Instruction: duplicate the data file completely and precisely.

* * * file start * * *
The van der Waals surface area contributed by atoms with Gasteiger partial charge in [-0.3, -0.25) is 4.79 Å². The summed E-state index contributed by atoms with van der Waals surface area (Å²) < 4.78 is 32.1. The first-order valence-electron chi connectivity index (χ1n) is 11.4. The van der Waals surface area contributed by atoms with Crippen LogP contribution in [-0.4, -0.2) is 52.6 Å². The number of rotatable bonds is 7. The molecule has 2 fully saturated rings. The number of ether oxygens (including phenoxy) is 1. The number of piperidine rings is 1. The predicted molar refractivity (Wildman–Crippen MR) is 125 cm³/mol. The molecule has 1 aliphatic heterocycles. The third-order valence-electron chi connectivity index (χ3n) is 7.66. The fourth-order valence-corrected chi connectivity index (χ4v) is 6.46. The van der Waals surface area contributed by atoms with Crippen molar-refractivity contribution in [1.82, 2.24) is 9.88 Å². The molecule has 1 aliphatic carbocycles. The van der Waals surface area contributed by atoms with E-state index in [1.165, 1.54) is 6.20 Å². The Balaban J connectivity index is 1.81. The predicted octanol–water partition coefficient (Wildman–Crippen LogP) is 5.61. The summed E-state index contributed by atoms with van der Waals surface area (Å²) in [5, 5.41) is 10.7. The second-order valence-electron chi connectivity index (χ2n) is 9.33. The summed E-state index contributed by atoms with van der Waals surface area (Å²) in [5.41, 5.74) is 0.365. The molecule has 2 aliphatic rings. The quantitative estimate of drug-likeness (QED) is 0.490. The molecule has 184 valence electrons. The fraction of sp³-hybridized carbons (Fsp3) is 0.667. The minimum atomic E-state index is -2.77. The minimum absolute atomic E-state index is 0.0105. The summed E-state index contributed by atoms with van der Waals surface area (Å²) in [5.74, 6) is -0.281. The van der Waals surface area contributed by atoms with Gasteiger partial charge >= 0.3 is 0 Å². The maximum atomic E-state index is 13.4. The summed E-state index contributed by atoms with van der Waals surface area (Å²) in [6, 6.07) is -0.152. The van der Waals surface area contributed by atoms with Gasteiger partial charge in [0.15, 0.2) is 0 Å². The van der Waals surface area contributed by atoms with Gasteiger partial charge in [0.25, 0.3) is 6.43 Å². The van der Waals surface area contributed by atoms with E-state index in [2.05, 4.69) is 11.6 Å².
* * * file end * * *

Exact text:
The van der Waals surface area contributed by atoms with Gasteiger partial charge in [-0.3, -0.25) is 4.79 Å². The summed E-state index contributed by atoms with van der Waals surface area (Å²) < 4.78 is 32.1. The first-order valence-electron chi connectivity index (χ1n) is 11.4. The van der Waals surface area contributed by atoms with Crippen LogP contribution in [-0.4, -0.2) is 52.6 Å². The number of rotatable bonds is 7. The molecule has 2 fully saturated rings. The number of ether oxygens (including phenoxy) is 1. The number of piperidine rings is 1. The predicted molar refractivity (Wildman–Crippen MR) is 125 cm³/mol. The molecule has 1 aliphatic heterocycles. The third-order valence-electron chi connectivity index (χ3n) is 7.66. The fourth-order valence-corrected chi connectivity index (χ4v) is 6.46. The van der Waals surface area contributed by atoms with Crippen molar-refractivity contribution in [1.82, 2.24) is 9.88 Å². The molecule has 1 aliphatic carbocycles. The van der Waals surface area contributed by atoms with E-state index in [1.165, 1.54) is 6.20 Å². The Balaban J connectivity index is 1.81. The predicted octanol–water partition coefficient (Wildman–Crippen LogP) is 5.61. The summed E-state index contributed by atoms with van der Waals surface area (Å²) in [5, 5.41) is 10.7. The second-order valence-electron chi connectivity index (χ2n) is 9.33. The summed E-state index contributed by atoms with van der Waals surface area (Å²) in [5.41, 5.74) is 0.365. The molecule has 2 aliphatic rings. The quantitative estimate of drug-likeness (QED) is 0.490. The molecule has 184 valence electrons. The fraction of sp³-hybridized carbons (Fsp3) is 0.667. The minimum atomic E-state index is -2.77. The minimum absolute atomic E-state index is 0.0105. The summed E-state index contributed by atoms with van der Waals surface area (Å²) in [5.74, 6) is -0.281. The van der Waals surface area contributed by atoms with Gasteiger partial charge >= 0.3 is 0 Å². The maximum atomic E-state index is 13.4. The summed E-state index contributed by atoms with van der Waals surface area (Å²) in [6, 6.07) is -0.152. The van der Waals surface area contributed by atoms with Gasteiger partial charge in [0.15, 0.2) is 0 Å². The van der Waals surface area contributed by atoms with Gasteiger partial charge in [0.25, 0.3) is 6.43 Å². The van der Waals surface area contributed by atoms with E-state index in [2.05, 4.69) is 11.6 Å².